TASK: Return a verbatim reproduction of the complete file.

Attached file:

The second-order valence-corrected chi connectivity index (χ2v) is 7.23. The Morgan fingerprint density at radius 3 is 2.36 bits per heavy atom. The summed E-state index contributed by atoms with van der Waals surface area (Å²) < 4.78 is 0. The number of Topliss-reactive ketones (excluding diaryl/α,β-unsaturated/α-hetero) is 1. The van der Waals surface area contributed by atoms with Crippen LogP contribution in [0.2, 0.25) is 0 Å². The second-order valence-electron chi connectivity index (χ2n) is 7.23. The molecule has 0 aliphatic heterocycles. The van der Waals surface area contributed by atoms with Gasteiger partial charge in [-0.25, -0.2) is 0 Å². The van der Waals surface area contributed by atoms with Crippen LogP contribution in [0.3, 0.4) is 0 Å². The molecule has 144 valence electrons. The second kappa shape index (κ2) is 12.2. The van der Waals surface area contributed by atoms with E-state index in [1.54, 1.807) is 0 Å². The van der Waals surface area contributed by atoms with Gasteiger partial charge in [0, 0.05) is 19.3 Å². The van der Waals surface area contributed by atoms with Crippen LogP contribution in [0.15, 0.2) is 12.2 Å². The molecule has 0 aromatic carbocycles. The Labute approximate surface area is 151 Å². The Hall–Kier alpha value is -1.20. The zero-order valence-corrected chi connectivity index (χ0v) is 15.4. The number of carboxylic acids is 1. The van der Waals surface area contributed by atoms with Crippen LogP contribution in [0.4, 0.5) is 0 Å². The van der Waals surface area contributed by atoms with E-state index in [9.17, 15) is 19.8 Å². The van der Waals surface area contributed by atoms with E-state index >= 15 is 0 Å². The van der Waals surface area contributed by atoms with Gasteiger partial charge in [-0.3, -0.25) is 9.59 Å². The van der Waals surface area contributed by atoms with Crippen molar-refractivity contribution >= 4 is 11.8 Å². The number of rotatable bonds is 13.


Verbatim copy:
The second-order valence-corrected chi connectivity index (χ2v) is 7.23. The Morgan fingerprint density at radius 3 is 2.36 bits per heavy atom. The summed E-state index contributed by atoms with van der Waals surface area (Å²) < 4.78 is 0. The number of Topliss-reactive ketones (excluding diaryl/α,β-unsaturated/α-hetero) is 1. The van der Waals surface area contributed by atoms with Crippen LogP contribution in [0.2, 0.25) is 0 Å². The second-order valence-electron chi connectivity index (χ2n) is 7.23. The molecule has 0 aliphatic heterocycles. The van der Waals surface area contributed by atoms with Gasteiger partial charge in [-0.25, -0.2) is 0 Å². The van der Waals surface area contributed by atoms with Crippen LogP contribution in [0.3, 0.4) is 0 Å². The molecule has 144 valence electrons. The second kappa shape index (κ2) is 12.2. The van der Waals surface area contributed by atoms with E-state index in [1.54, 1.807) is 0 Å². The van der Waals surface area contributed by atoms with Gasteiger partial charge in [0, 0.05) is 19.3 Å². The van der Waals surface area contributed by atoms with Crippen LogP contribution in [0.15, 0.2) is 12.2 Å². The molecule has 0 aromatic carbocycles. The Labute approximate surface area is 151 Å². The Hall–Kier alpha value is -1.20. The zero-order valence-corrected chi connectivity index (χ0v) is 15.4. The number of carboxylic acids is 1. The van der Waals surface area contributed by atoms with Crippen LogP contribution in [0.4, 0.5) is 0 Å². The van der Waals surface area contributed by atoms with E-state index in [9.17, 15) is 19.8 Å². The van der Waals surface area contributed by atoms with E-state index >= 15 is 0 Å². The van der Waals surface area contributed by atoms with Gasteiger partial charge in [-0.3, -0.25) is 9.59 Å². The van der Waals surface area contributed by atoms with Crippen molar-refractivity contribution >= 4 is 11.8 Å². The number of rotatable bonds is 13.